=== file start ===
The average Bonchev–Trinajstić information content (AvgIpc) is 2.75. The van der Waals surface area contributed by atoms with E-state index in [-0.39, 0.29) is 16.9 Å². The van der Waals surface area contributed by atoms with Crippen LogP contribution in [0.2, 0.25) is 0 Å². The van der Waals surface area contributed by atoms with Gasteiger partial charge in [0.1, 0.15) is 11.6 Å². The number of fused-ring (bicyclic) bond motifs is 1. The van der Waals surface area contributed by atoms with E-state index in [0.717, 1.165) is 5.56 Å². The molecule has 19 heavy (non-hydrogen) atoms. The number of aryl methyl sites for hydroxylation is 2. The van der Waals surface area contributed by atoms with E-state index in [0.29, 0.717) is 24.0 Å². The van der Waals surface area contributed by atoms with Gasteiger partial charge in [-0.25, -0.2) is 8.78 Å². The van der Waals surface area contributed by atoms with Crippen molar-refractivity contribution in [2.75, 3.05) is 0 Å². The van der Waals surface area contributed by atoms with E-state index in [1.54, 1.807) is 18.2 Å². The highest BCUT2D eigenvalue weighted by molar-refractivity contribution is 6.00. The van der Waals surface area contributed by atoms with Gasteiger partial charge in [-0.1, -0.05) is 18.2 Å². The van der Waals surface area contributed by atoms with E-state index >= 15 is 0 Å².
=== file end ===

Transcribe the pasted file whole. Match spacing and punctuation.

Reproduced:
The average Bonchev–Trinajstić information content (AvgIpc) is 2.75. The van der Waals surface area contributed by atoms with E-state index in [-0.39, 0.29) is 16.9 Å². The van der Waals surface area contributed by atoms with Crippen LogP contribution in [0.2, 0.25) is 0 Å². The van der Waals surface area contributed by atoms with Gasteiger partial charge in [0.1, 0.15) is 11.6 Å². The number of fused-ring (bicyclic) bond motifs is 1. The van der Waals surface area contributed by atoms with E-state index in [0.717, 1.165) is 5.56 Å². The molecule has 19 heavy (non-hydrogen) atoms. The number of aryl methyl sites for hydroxylation is 2. The van der Waals surface area contributed by atoms with E-state index in [0.29, 0.717) is 24.0 Å². The van der Waals surface area contributed by atoms with Gasteiger partial charge in [-0.25, -0.2) is 8.78 Å². The van der Waals surface area contributed by atoms with Crippen molar-refractivity contribution in [2.75, 3.05) is 0 Å². The van der Waals surface area contributed by atoms with E-state index in [1.54, 1.807) is 18.2 Å². The highest BCUT2D eigenvalue weighted by molar-refractivity contribution is 6.00. The van der Waals surface area contributed by atoms with Gasteiger partial charge in [-0.1, -0.05) is 18.2 Å². The van der Waals surface area contributed by atoms with E-state index >= 15 is 0 Å².